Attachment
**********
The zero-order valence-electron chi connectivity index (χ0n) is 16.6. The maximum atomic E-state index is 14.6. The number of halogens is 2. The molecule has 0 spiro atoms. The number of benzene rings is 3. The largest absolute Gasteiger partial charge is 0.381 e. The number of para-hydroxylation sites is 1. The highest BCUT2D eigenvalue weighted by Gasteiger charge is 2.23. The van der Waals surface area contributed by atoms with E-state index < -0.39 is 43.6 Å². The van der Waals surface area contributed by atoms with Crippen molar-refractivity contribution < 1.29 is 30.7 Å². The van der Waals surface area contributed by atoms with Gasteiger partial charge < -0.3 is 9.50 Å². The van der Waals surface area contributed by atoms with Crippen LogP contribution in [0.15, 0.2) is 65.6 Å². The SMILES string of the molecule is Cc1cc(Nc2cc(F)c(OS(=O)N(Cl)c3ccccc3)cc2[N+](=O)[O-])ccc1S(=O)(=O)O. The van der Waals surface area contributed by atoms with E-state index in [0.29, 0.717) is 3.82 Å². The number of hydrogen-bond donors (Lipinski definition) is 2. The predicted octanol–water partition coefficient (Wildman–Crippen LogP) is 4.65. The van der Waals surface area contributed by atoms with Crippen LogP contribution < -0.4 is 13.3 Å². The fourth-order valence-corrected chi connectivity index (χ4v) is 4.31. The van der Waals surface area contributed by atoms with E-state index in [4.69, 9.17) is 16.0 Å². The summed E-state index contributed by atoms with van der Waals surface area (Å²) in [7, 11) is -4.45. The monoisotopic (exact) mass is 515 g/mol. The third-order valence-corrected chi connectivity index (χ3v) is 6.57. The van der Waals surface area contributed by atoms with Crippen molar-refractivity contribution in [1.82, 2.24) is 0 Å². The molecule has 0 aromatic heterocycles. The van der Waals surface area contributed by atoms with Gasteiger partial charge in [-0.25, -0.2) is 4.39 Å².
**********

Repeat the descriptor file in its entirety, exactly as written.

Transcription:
The zero-order valence-electron chi connectivity index (χ0n) is 16.6. The maximum atomic E-state index is 14.6. The number of halogens is 2. The molecule has 0 spiro atoms. The number of benzene rings is 3. The largest absolute Gasteiger partial charge is 0.381 e. The number of para-hydroxylation sites is 1. The highest BCUT2D eigenvalue weighted by Gasteiger charge is 2.23. The van der Waals surface area contributed by atoms with E-state index < -0.39 is 43.6 Å². The van der Waals surface area contributed by atoms with Crippen molar-refractivity contribution < 1.29 is 30.7 Å². The van der Waals surface area contributed by atoms with Gasteiger partial charge < -0.3 is 9.50 Å². The van der Waals surface area contributed by atoms with Crippen LogP contribution in [0.15, 0.2) is 65.6 Å². The SMILES string of the molecule is Cc1cc(Nc2cc(F)c(OS(=O)N(Cl)c3ccccc3)cc2[N+](=O)[O-])ccc1S(=O)(=O)O. The van der Waals surface area contributed by atoms with E-state index in [0.29, 0.717) is 3.82 Å². The number of hydrogen-bond donors (Lipinski definition) is 2. The predicted octanol–water partition coefficient (Wildman–Crippen LogP) is 4.65. The van der Waals surface area contributed by atoms with Crippen LogP contribution < -0.4 is 13.3 Å². The fourth-order valence-corrected chi connectivity index (χ4v) is 4.31. The van der Waals surface area contributed by atoms with E-state index in [4.69, 9.17) is 16.0 Å². The summed E-state index contributed by atoms with van der Waals surface area (Å²) in [7, 11) is -4.45. The monoisotopic (exact) mass is 515 g/mol. The third-order valence-corrected chi connectivity index (χ3v) is 6.57. The van der Waals surface area contributed by atoms with Crippen molar-refractivity contribution in [1.82, 2.24) is 0 Å². The molecule has 0 aromatic heterocycles. The van der Waals surface area contributed by atoms with Gasteiger partial charge in [-0.25, -0.2) is 4.39 Å².